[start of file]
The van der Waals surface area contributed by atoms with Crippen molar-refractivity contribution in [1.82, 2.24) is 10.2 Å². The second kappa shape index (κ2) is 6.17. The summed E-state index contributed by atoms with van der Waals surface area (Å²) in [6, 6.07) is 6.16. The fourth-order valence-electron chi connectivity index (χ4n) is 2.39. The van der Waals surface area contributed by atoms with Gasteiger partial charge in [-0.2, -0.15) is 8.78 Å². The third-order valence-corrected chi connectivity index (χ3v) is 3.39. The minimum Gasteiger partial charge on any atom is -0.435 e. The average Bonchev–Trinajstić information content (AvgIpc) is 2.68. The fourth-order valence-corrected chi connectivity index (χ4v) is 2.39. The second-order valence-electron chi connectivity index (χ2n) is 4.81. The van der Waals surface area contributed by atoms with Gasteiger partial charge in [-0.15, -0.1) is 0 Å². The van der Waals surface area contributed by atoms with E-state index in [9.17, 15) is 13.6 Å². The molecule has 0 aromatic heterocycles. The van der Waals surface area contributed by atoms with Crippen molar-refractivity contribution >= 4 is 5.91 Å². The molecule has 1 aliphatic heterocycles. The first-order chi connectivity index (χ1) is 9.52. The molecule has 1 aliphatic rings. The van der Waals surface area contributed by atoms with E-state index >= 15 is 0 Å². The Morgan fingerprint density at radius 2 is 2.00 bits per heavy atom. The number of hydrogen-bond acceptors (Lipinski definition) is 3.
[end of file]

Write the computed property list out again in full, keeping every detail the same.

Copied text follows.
The van der Waals surface area contributed by atoms with Crippen molar-refractivity contribution in [1.82, 2.24) is 10.2 Å². The second kappa shape index (κ2) is 6.17. The summed E-state index contributed by atoms with van der Waals surface area (Å²) in [6, 6.07) is 6.16. The fourth-order valence-electron chi connectivity index (χ4n) is 2.39. The van der Waals surface area contributed by atoms with Gasteiger partial charge in [-0.2, -0.15) is 8.78 Å². The third-order valence-corrected chi connectivity index (χ3v) is 3.39. The minimum Gasteiger partial charge on any atom is -0.435 e. The average Bonchev–Trinajstić information content (AvgIpc) is 2.68. The fourth-order valence-corrected chi connectivity index (χ4v) is 2.39. The second-order valence-electron chi connectivity index (χ2n) is 4.81. The van der Waals surface area contributed by atoms with Gasteiger partial charge in [-0.15, -0.1) is 0 Å². The van der Waals surface area contributed by atoms with E-state index in [9.17, 15) is 13.6 Å². The molecule has 0 aromatic heterocycles. The van der Waals surface area contributed by atoms with Crippen molar-refractivity contribution >= 4 is 5.91 Å². The molecule has 1 aliphatic heterocycles. The first-order chi connectivity index (χ1) is 9.52. The molecule has 1 aliphatic rings. The van der Waals surface area contributed by atoms with E-state index >= 15 is 0 Å². The Morgan fingerprint density at radius 2 is 2.00 bits per heavy atom. The number of hydrogen-bond acceptors (Lipinski definition) is 3.